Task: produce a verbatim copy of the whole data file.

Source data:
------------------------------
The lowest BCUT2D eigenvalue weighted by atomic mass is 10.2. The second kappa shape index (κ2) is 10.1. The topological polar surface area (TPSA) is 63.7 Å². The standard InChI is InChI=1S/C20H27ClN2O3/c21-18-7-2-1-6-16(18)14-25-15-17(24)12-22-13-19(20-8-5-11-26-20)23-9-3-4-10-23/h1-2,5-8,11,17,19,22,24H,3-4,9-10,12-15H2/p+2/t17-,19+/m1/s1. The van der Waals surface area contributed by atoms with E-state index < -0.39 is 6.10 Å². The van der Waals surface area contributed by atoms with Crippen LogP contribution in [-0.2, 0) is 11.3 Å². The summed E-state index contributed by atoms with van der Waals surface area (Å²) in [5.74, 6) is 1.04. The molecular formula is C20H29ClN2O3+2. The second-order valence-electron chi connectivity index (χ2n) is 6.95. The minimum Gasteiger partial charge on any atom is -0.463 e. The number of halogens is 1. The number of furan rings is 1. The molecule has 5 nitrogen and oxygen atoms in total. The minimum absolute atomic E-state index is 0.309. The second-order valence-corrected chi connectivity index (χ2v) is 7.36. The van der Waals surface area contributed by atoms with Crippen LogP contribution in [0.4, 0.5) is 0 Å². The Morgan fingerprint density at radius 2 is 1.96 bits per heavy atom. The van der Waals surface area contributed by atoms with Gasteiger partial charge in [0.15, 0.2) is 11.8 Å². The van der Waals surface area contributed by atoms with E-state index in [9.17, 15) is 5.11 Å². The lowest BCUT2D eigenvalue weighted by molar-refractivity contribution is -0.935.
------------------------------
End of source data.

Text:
The lowest BCUT2D eigenvalue weighted by atomic mass is 10.2. The second kappa shape index (κ2) is 10.1. The topological polar surface area (TPSA) is 63.7 Å². The standard InChI is InChI=1S/C20H27ClN2O3/c21-18-7-2-1-6-16(18)14-25-15-17(24)12-22-13-19(20-8-5-11-26-20)23-9-3-4-10-23/h1-2,5-8,11,17,19,22,24H,3-4,9-10,12-15H2/p+2/t17-,19+/m1/s1. The van der Waals surface area contributed by atoms with E-state index < -0.39 is 6.10 Å². The van der Waals surface area contributed by atoms with Crippen LogP contribution in [-0.2, 0) is 11.3 Å². The summed E-state index contributed by atoms with van der Waals surface area (Å²) in [5.74, 6) is 1.04. The molecular formula is C20H29ClN2O3+2. The second-order valence-electron chi connectivity index (χ2n) is 6.95. The minimum Gasteiger partial charge on any atom is -0.463 e. The number of halogens is 1. The number of furan rings is 1. The molecule has 5 nitrogen and oxygen atoms in total. The minimum absolute atomic E-state index is 0.309. The second-order valence-corrected chi connectivity index (χ2v) is 7.36. The van der Waals surface area contributed by atoms with Crippen LogP contribution in [0.4, 0.5) is 0 Å². The Morgan fingerprint density at radius 2 is 1.96 bits per heavy atom. The van der Waals surface area contributed by atoms with Gasteiger partial charge in [0.15, 0.2) is 11.8 Å². The van der Waals surface area contributed by atoms with E-state index in [9.17, 15) is 5.11 Å². The lowest BCUT2D eigenvalue weighted by molar-refractivity contribution is -0.935.